Reading is 41 miles (66 km) west of central London and around 30 miles (48 km) southeast of Oxford. The city is closely skirted by the M4 motorway, which serves it via three junctions (J10-12). The city is also major intersection point on the national rail system and Reading station is a busy transfer point between many of the England’s cities. It is linked via railway to both Paddington and Waterloo stations in London. The Paddington route offers both fast (around 30 minutes) and stopping services, whilst the Waterloo line offers only the latter. Inter-city services also connect the city to Bristol, Cardiff and South Wales, Exeter, Plymouth and South West England, Birmingham and the North of England, and Southampton and Bournemouth.

There are additional local services linking Reading to Oxford, Newbury, Basingstoke and Guildford. The nearest airport is London Heathrow, which is 25 miles (40 km) and can be reached by car or by the express RailAir bus service. London Gatwick is 60 miles (97 km) away by road and can also be reached by direct trains from Reading. Away from London, the nearest airport is Southampton Airport, which is aorund 45 miles (72 km) away by road.

History of Reading

The settlement was founded in the 8th century at the confluence of the River Thames and River Kennet. It was originally named Readingum, which probably comes from the “Readingas”, an Anglo-Saxon tribe whose name literally means "Reada's People", or, arguably less probably, from the Celtic Rhydd-Inge, meaning "Ford over the River". In the latter part of 870 an Danish army invaded the then kingdom of Wessex and used Reading as their base. The beginning of the following year saw the first Battle of Reading, when an army lead by King Ethelred and his brother Alfred the Great attempted to breach the defences of the Danes, albeit unsuccessfully. The battle has been described in the Anglo-Saxon Chronicle, and thus provides the earliest known written record of the existence of the town of Reading. The Danes were in Reading for another year after that, until they finally retreated to their winter quarters located in London. The town had grown marginally by the time it was listed in the Domesday Book in 1086, having a modest population of around 600. Reading Abbey was founded by Henry I in 1121, who was also buried there, and this led to the town becoming a place of pilgrimage. It is not known precisely how badly the city was affected by the Black Death, which swept through England during the 14th century. It is, however, known that the abbot of Reading Abbey, Henry of Appleford, was one of its victims of the plague in 1361.

In 1538, the Abbey was almost destroyed during Henry VIII's Dissolution of the Monasteries. The very last abbot, Hugh Cook Faringdon, was later tried and convicted of high treason, for which he was hanged, drawn and quartered in front of the Abbey Church. By the middle of the 16th century, Reading had become the largest town in the county of Berkshire, and according totax returns, was also the 10th largest town in the country, based on taxable wealth. By the beginning of the 17th century, the town’s population was a respectable 5000 and it had grown rich due to its cloth trade. During this period, Reading had mostly traditional timber framed houses. Several examples of such houses still exist in Castle Street and Market Place. During the English Civil War, the town played a very important role, when it changed hands a number of times. The Siege of Reading by the Parliamentary forces succeeded in April 1643, however, the taxes imposed on the town by the garrison badly damaged the cloth trade, which did not manage to recover. During the Revolution of 1688, Reading was also the only site of significant fighting in the country, with the second Battle of Reading.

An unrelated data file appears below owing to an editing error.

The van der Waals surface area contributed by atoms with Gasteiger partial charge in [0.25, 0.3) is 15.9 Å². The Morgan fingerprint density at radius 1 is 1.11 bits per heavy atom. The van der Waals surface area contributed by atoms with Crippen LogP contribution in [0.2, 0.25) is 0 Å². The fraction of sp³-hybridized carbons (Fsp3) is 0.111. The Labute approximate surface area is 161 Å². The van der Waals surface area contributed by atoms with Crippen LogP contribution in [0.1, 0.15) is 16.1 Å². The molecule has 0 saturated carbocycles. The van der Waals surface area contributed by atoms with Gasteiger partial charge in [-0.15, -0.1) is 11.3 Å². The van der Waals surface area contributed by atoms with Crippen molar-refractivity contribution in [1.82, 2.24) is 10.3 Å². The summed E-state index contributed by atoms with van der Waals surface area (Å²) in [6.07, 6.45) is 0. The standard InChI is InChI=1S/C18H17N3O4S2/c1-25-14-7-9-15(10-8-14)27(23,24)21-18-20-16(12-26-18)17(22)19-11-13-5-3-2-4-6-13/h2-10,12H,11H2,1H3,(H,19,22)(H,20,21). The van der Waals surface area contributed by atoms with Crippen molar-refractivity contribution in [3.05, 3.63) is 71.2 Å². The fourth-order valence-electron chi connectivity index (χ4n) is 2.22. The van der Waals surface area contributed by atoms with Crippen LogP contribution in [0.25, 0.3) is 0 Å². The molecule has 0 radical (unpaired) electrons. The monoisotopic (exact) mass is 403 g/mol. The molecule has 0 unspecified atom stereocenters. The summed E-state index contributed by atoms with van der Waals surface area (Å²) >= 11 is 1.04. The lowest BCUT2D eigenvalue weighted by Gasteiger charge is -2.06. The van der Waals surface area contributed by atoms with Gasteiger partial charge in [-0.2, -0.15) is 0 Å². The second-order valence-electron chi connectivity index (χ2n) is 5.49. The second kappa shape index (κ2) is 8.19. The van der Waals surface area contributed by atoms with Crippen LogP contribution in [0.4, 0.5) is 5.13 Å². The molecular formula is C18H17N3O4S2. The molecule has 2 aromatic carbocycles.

The 18th century saw the establishment of a major iron works in the town and the growth of the brewing trade, for which Reading would one day be famous. Reading's trade then benefited from better designed turnpike roads, which helped it put itself on the major coaching routes from London to Oxford and to the west country. Increased river traffic on borth rivers also helped the city develop. In 1810, the opening of the Kennet and Avon Canal made it possible to travel by barge from Reading to the Bristol Channel. Towards the end of the 19th century, Henry Addington, 1st Viscount Sidmouth, lived at Bulmershe Court. When he was appointed prime minister, he moved to Richmond, but had nonetheless retained his local connections in the town. He even went so far as to donate the four acres (16,000 m²), occupied today by the Royal Berkshire Hospital.